Something else to keep in mind too is that Aviles is a career .294 hitter, so BABIP woes aside he's a pretty safe play in the AVG department. You can fully expect his AVG to head north as it regresses to the mean, thus pumping up his run totals and maybe even adding a few more SB.
At this point, the best part is that his perceived value, even with solid HR/SB totals, is not even on the radar as a top ten third baseman, when he could realistically end the year in the top five. Even with the impending arrival of the Mouse, Mike Moustakas, sometime in June, I am not concerned about playing time, as I think the Royals will just make him more of a fixture at 2B.
Realistic line to expect for Aviles at the end of the season -- .280/65/16/85/33.
Trade Talk Tactics
In order to bag Aviles I would definitely hard-sell his low BABIP and the fact that he's on the Royals—eww, how gross. That should be more than enough. If it's not, you can try and convince your trading partner that he will certainly lose time with the arrival of Moustakas and that he might be moved down in the order (which is a realistic possibility).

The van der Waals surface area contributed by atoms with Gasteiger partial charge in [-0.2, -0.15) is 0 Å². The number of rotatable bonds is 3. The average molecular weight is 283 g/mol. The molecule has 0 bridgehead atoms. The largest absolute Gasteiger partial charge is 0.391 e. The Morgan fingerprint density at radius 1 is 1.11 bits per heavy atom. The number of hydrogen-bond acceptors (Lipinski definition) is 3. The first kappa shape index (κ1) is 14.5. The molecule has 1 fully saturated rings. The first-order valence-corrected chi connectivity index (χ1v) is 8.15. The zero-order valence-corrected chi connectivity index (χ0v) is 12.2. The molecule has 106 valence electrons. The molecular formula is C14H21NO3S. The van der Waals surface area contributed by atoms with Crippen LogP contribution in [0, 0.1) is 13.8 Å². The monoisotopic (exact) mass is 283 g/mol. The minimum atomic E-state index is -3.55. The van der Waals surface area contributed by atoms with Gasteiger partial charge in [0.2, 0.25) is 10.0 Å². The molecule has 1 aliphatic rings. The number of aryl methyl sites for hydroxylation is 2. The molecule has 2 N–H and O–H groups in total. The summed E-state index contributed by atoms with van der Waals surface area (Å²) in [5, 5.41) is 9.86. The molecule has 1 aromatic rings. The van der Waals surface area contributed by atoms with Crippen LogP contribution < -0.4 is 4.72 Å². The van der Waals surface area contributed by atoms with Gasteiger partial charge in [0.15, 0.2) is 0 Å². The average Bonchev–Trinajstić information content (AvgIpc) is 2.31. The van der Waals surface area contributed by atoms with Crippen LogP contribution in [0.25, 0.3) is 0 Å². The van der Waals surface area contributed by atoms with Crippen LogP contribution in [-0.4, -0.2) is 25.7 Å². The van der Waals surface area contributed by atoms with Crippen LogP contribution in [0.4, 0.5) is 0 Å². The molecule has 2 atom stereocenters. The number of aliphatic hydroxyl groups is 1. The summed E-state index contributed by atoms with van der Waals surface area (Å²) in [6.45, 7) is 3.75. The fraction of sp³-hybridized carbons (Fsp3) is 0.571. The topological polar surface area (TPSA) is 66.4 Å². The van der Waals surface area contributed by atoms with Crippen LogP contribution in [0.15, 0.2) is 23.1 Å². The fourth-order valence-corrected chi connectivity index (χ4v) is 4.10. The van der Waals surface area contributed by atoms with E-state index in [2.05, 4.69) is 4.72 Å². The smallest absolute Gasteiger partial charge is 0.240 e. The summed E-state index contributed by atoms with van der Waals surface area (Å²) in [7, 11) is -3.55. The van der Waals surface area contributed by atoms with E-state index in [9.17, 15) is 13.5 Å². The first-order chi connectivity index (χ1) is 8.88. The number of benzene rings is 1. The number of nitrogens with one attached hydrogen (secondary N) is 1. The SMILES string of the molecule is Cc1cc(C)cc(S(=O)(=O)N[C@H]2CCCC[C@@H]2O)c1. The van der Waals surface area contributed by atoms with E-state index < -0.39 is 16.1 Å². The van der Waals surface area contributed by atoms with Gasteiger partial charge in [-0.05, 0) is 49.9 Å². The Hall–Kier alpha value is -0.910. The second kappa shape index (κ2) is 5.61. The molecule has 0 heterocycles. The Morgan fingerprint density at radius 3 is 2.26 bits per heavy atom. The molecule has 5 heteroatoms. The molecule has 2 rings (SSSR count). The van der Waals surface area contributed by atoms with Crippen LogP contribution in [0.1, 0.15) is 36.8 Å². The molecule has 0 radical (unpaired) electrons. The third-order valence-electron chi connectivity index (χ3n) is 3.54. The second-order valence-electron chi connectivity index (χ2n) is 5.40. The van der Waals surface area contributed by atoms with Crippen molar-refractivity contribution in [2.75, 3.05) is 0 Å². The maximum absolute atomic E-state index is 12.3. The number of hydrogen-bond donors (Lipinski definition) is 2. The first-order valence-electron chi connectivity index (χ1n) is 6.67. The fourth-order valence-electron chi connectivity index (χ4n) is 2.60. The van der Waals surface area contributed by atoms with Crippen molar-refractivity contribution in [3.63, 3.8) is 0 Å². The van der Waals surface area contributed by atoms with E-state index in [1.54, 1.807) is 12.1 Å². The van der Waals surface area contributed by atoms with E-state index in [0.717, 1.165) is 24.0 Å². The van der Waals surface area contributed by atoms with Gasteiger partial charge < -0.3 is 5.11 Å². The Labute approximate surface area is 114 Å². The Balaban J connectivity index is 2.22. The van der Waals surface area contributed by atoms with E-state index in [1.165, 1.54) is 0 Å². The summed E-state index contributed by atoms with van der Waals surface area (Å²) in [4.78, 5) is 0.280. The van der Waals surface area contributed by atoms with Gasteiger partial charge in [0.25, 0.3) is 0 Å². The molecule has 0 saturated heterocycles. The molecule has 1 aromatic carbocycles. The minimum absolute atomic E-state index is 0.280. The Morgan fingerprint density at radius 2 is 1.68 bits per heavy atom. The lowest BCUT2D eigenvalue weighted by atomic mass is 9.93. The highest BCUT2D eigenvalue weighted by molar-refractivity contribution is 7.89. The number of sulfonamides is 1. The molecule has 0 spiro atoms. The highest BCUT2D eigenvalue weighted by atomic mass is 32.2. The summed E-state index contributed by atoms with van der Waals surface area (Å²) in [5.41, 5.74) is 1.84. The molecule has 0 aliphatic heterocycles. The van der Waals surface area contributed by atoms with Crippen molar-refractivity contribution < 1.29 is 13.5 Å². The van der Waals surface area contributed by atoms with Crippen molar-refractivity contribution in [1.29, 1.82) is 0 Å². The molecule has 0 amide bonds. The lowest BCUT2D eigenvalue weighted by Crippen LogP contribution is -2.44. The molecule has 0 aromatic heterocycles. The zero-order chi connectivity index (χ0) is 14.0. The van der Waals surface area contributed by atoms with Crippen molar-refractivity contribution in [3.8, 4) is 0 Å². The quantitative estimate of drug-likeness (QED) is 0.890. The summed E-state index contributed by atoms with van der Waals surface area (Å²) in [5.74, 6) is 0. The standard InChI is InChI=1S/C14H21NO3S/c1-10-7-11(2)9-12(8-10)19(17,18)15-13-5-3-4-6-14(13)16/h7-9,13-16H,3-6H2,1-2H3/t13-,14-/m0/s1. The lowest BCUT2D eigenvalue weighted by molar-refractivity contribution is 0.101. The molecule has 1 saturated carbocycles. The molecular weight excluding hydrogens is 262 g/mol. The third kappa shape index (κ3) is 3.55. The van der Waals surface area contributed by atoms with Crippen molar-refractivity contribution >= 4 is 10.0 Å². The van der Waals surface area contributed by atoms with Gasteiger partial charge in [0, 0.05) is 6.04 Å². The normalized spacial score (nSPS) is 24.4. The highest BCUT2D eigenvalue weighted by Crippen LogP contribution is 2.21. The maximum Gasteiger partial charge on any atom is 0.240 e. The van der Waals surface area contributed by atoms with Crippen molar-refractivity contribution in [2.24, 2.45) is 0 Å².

Other 3B I'm buying:
Jose Bautista: No. 1 hitter in baseball at not No. 1 hitter price?
Evan Longoria: Slow start but he'll be fine.
Ryan Zimmerman: I don't think his hitting will be a problem when he returns from injury.
Kevin Youkilis: See Greek God of Walks, i.e. good baseball player.
Aramis Ramirez: When his power returns—which it should—all of his numbers will go up.
Mark Reynolds: We know two things with Reynolds. One, he'll hit 30 HR. And two, he'll hit less than .222 (arbitrary number but I could have gone lower).
Placido Polanco: Wont hit for much power or steal many bases but everything else will be good.
Johnny Peralta: See past slides.
Michael Young: See Johnny Peralta.
Pedro Alvarez: See "gut call." I see him either being sent to AAA or hitting 30 HR. Nothing in between. In other news, I cannot see the color gray.
Wilson Betemit: At least until he's traded.